Finding superpotentials and central charges in $AdS_3$

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In text "Covariant theory of asymptotic symmetries, conservation laws and central charges" is given an example of finding central charges and superpotential (among other things).

I am interested in $AdS_3$ case, since there is a lot of literature on this space-time, and I'm going to need to preform the same analysis for 4 dimensional Near-Horizon Extremal Kerr (NHEK) metric, so I would like to know how to do that in a simpler case.

In a given example, on page 48, after specifying boundary conditions, they go on to find the linear part of $\delta[(1/16\pi)\sqrt{-g}(R-2\Lambda)/\delta g_{\mu\nu}]$, which is, as far as I understand it, a kind of variation of Lagrangian.

The formula is given:

$\mathcal{H}^{\mu\nu}[h;\bar{g}]:=\frac{\sqrt{-g}}{32\pi}\left[-h\bar{R}^{\mu\nu}+\frac{1}{2}h\bar{R}\bar{g}^{\mu\nu}+2h^{\mu\alpha}\bar{R}_\alpha^\nu+2h^{\nu\beta}\bar{R}_\beta^\mu-h^{\mu\nu}\bar{R}-h^{\alpha\beta}\bar{R}_{\alpha\beta}\bar{g}^{\mu\nu}+\bar{D}^\mu\bar{D}^\nu h+\bar{D}^\lambda\bar{D}_\lambda h^{\mu\nu}-2\bar{D}_\lambda\bar{D}^{(\mu}h^{\nu)\lambda}-\bar{g}^{\mu\nu}(\bar{D}^\lambda\bar{D}_\lambda h-\bar{D}_\lambda\bar{D}_\rho h^{\rho\lambda})+2\Lambda h^{\mu\nu}-\Lambda \bar{g}^{\mu\nu}h\right]$

I also have the background metric ($\bar{g}_{\mu\nu}$) which is that of $AdS_3$, $\bar{D}$ is covariant derivative, $h$ is trace, given by $h=\bar{g}^{\mu\nu}h_{\mu\nu}$. Ricci tensor and scalar are known.

Now, what confuses me is: how did they get the results (for example $\mathcal{H}^{tt}\to\mathcal{O}(r^-{3})$)? I don't understand this, since they only give the boundary conditions as leading orders in $r$ ($h_{\mu\nu}\to \mathcal{O}(r^{m})$, $m\in\mathbb{Z}$). I can raise and lower indices, I know about summation, and I can find out what terms need to be present in this expression.

But how do I preform calculation with $\mathcal{O}$ notation?

I've been baffled by this every time I read similar articles. They all do these calculations, but I cannot find a single example where everything is explained in detail :\

So any help on clarifying this is welcomed. Any mathematics books that explain this or something...

This post imported from StackExchange Physics at 2014-03-07 13:47 (UCT), posted by SE-user dingo_d

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You have : $(6.37, 6.38)$:

$\bar R_{tt} \sim \bar R_{\theta\theta} \sim \bar g_{tt} \sim \bar g_{\theta\theta} \sim r^{2},\bar R_{rr}\sim \bar g_{rr}\sim r^{-2} \tag{1}$

$\bar R^{tt} \sim \bar R^{\theta\theta} \sim \bar g^{tt} \sim \bar g^{\theta\theta} \sim r^{-2},\bar R^{rr}\sim \bar g^{rr}\sim r^{2} \tag{2}$

$h \sim r^{-2}, \bar g \sim r^2, \bar R \sim \bar R^\alpha_\beta \sim r^0, \tag{3}$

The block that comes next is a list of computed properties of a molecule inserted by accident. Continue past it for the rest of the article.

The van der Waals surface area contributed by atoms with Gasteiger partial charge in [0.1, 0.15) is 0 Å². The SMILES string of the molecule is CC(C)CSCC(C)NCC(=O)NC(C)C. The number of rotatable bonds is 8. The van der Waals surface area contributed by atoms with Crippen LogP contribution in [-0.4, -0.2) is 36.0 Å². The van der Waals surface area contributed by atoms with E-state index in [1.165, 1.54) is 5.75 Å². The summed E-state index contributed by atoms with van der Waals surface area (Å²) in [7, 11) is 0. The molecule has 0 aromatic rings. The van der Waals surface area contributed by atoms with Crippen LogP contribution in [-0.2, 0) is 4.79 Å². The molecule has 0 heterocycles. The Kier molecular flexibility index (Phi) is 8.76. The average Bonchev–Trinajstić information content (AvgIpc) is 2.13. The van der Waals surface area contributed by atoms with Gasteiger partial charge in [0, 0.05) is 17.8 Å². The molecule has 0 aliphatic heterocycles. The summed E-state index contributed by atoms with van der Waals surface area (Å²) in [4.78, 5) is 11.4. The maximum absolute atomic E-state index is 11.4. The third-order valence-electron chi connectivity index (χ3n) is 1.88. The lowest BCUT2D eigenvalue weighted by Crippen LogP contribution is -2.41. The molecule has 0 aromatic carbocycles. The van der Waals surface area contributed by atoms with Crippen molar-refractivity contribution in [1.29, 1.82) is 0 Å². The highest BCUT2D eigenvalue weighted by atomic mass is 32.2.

$h^{tt} \sim h^{\theta\theta} \sim r^{-4}, h^{rr}\sim r^{0}\tag{4}$

$\bar D_r \sim r^{-1}, \bar D_r \bar D_r \sim r^{-2}, \bar g^{rr}\bar D_r \bar D_r \sim r^{0}\tag{5}$

By "$\sim$" applyed to $h$ terms, I indicated the worst possible $r$ dimension.

Looking for instance at $\mathcal{H}^{tt}$, we have typical terms :

$\mathcal{H}^{tt} \sim \sqrt{\bar g}(h \bar R^{tt}+...)$

So, you have : ${H}^{tt} \sim (r^1)(r^{-2})(r^{-2})\sim (r^{-3})\tag{6}$ (You could check that the terms $...$ have the same worst dimension ($r^{-4}$))

This post imported from StackExchange Physics at 2014-03-07 13:47 (UCT), posted by SE-user Trimok
answered Sep 12, 2013 by (950 points)
Oh, so there's no real 'calculation' with that. Just seeing the general dependence on $r$?

This post imported from StackExchange Physics at 2014-03-07 13:47 (UCT), posted by SE-user dingo_d
I am interested in this, because they do the same calculation for superpotentials, which are used to calculate the central charge. For instance the derivatives $\bar{D}_\sigma(h^{\mu\sigma}\xi^\nu)$ Do they leave that $h_{\mu\nu}$ until the very end?

This post imported from StackExchange Physics at 2014-03-07 13:47 (UCT), posted by SE-user dingo_d
Oh, and how did you get $\bar{D}_r\sim r^{-1}$? To what did you apply it? I tried with $h$ and got $\bar{D}_r h\sim r^{-3}$, and $\bar{D}_r h_{rr}\sim r^{-5}$? Is it because of $\bar{g}^{rr}\bar{D}_r\bar{D}_r\sim r^0$, and $\bar{g}^{rr}\sim r^2$? So that means that $\bar{g}^{tt}\bar{D}_t\bar{D}_t\sim r^{0}\Rightarrow \bar{D}_t\bar{D}_t\sim r^2$?

This post imported from StackExchange Physics at 2014-03-07 13:47 (UCT), posted by SE-user dingo_d
@dingo_d : Note that $\tilde D_r$ involves standard derivative $\partial_r (\sim r^{-1})$ and $\Gamma_{rx}^y$ also of order $\sim r^{-1}$ $(6.36)$. So $\tilde D_r \sim r^{-1}$. With $\tilde D_t$ or $\tilde D_\theta$, this is more subtle because the $\Gamma_{tx}^y$ and $\Gamma_{\theta x}^y$ have not homogeneous dimension in $r$ $(6.36)$. However we can compute, for instance $\bar{g}^{tt}\bar{D}_t\bar{D}_t h^{tt}$, we find terms as $\bar{g}^{tt}\Gamma_{tt}^r \partial_rh^{tt}, \bar{g}^{tt}\Gamma_{tt}^r\Gamma_{tr}^th^{tt},\bar{g}^{tt}\Gamma_{tr}^t\Gamma_{tr‌​}^t h^{rr}$, all have order $r^{-4}$

This post imported from StackExchange Physics at 2014-03-07 13:47 (UCT), posted by SE-user Trimok
@dingo-d : You have a term $\bar{g}^{tt}\Gamma_{t\theta}^t\Gamma_{t\theta​}^t h^{\theta \theta}$ also, in the above list.

This post imported from StackExchange Physics at 2014-03-07 13:47 (UCT), posted by SE-user Trimok
I'll try to do the whole calculation by hand and see if I get the same result :) Thanks for guidance :)

This post imported from StackExchange Physics at 2014-03-07 13:47 (UCT), posted by SE-user dingo_d
@dingo_d : BTW, see the Wikipedia about the big O notation

This post imported from StackExchange Physics at 2014-03-07 13:47 (UCT), posted by SE-user Trimok

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